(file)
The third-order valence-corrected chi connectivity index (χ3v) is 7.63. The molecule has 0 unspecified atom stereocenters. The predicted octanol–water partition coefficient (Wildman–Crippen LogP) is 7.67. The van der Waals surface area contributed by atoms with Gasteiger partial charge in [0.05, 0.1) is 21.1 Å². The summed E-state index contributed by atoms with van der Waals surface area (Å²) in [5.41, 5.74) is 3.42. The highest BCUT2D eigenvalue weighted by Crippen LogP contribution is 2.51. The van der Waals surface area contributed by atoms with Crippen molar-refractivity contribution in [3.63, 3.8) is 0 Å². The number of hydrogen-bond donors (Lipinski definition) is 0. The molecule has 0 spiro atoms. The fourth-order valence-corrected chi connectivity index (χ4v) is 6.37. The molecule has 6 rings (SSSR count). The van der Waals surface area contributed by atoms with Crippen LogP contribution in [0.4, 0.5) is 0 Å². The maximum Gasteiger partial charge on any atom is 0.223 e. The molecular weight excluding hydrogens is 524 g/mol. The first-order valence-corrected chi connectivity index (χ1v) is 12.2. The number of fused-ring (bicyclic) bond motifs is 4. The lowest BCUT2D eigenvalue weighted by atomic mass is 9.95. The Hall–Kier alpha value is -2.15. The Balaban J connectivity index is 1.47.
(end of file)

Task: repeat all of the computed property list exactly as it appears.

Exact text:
The third-order valence-corrected chi connectivity index (χ3v) is 7.63. The molecule has 0 unspecified atom stereocenters. The predicted octanol–water partition coefficient (Wildman–Crippen LogP) is 7.67. The van der Waals surface area contributed by atoms with Gasteiger partial charge in [0.05, 0.1) is 21.1 Å². The summed E-state index contributed by atoms with van der Waals surface area (Å²) in [5.41, 5.74) is 3.42. The highest BCUT2D eigenvalue weighted by Crippen LogP contribution is 2.51. The van der Waals surface area contributed by atoms with Crippen molar-refractivity contribution in [3.63, 3.8) is 0 Å². The number of hydrogen-bond donors (Lipinski definition) is 0. The molecule has 0 spiro atoms. The fourth-order valence-corrected chi connectivity index (χ4v) is 6.37. The molecule has 6 rings (SSSR count). The van der Waals surface area contributed by atoms with Crippen LogP contribution in [0.4, 0.5) is 0 Å². The maximum Gasteiger partial charge on any atom is 0.223 e. The molecular weight excluding hydrogens is 524 g/mol. The first-order valence-corrected chi connectivity index (χ1v) is 12.2. The number of fused-ring (bicyclic) bond motifs is 4. The lowest BCUT2D eigenvalue weighted by atomic mass is 9.95. The Hall–Kier alpha value is -2.15. The Balaban J connectivity index is 1.47.